Cereal; same; different; word; letter; capital letter; match.

Budding authors

Early learning goals

To use language to imagine and recreate roles and experiences.

To speak clearly and audibly with confidence and control and show awareness of the listener.


You will need: a mail order catalogue; magazines; small lengths of dowelling.

Encourage children to make up a story about a supermarket visit. Cut but characters from the mail-order catalogue and pictures of goods from magazines. Glue the pictures to card and attach dowelling. Invite children to tell their stories to others using the hand-held props.


Character; story; author; prop.

Mathematical development

Come and buy

Early learning goals

To say and use number names in familiar contexts.

To count reliably up to 10 everyday objects.


You will need: child-size trolleys and baskets; cash register with digital display; balance, dial and digital scales; play cash; plastic food; empty packets, cartons and plastic bottles; paper bags; price lists; aprons.

Set up a role-play supermarket with goods arranged on tables.

Encourage the children to count coins and objects, find numbers on packaging and coins, and weigh objects using the different scales.


Add; count out; altogether; left over; matching; weigh; scales; balance; heavier; lighter; full; empty; container; money; coin; penny; pence; pound; price; cost; spend; change.

Matter of taste

Early learning goals

To recognise numerals 1 to 9.

To use language such as "more" or "less" to compare two numbers.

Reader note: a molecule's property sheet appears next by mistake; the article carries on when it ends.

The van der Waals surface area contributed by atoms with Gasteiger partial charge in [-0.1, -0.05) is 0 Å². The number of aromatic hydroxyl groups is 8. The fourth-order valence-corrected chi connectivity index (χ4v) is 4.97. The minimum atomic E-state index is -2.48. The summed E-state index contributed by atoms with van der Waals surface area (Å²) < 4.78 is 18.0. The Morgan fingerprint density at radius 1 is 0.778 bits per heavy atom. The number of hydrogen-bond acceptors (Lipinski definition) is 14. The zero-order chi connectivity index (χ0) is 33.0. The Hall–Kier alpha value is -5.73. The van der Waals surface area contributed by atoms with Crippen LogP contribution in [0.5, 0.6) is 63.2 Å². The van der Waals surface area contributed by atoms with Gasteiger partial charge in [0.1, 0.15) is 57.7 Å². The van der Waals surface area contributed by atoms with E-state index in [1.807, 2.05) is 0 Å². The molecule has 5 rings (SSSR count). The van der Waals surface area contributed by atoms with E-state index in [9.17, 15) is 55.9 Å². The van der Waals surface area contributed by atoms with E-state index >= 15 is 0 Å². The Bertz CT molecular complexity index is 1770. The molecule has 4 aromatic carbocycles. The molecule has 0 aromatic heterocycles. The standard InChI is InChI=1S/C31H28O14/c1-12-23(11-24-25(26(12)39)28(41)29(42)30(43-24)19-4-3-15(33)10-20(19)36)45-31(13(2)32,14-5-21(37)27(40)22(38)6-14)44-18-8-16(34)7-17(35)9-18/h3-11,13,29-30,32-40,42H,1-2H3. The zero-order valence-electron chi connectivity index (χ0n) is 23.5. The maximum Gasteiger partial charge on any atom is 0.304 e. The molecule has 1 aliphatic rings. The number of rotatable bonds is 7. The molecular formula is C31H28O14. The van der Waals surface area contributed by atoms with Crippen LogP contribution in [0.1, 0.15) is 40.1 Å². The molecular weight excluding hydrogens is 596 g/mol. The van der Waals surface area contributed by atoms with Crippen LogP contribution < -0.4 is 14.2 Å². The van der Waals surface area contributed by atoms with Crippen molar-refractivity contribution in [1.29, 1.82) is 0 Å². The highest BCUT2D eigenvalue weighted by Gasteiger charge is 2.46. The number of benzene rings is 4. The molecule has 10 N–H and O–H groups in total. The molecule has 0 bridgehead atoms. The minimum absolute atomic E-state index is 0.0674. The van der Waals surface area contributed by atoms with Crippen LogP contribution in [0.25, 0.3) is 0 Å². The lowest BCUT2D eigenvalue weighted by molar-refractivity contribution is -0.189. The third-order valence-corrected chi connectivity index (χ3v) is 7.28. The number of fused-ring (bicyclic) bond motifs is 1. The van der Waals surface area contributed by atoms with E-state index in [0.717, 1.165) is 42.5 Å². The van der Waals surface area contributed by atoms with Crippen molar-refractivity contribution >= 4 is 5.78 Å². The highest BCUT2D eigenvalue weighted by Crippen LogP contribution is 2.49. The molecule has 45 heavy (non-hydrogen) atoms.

You will need: a "tasting table" with different fruits. Prepare a block graph outline from a sheet of card.

Ask children to cut up a range of fruits, and to cut out coloured paper shapes of the same fruits.

Invite them to taste the fruits before choosing the outline of their favourite and sticking it to the appropriate column on your graph.

Discuss the finished graph and decide which are the "most popular" and "least popular" fruits.


More; most; less; least; larger; greater; same as; popular.

Young designers

Knowledge amp; understanding of the world

Early learning goals

To ask questions about why things happen and how things work.

To build and construct with a wide range of objects, selecting appropriate resources, and adapting their work where necessary.


You will need: a supermarket trolley or child-sized version; tins.

Examine the trolley, talk about how it works and then design shopping trolleys for dolls using recycled food containers, such as boxes and lids. Ask children to consider what materials they might need and how they will attach the wheels. Encourage them to try out their ideas rather than telling them what to do. Use tins to test their trolleys for strength.


Supermarket trolley; strong; fragile; plastic; metal; paper; card; join; axle.

All wrapped up

Early learning goals

To look closely at similarities and differences.

To ask questions about why things happen and how things work.


You will need: tinned, fresh, frozen, packaged and dried foods, including peas.

Discuss how food is packaged and pass around the different peas. Do they all look the same? Soak the dried peas overnight. What happens? Cook the peas. Do they all taste the same? Freezing, tinning and drying are different ways to preserve food.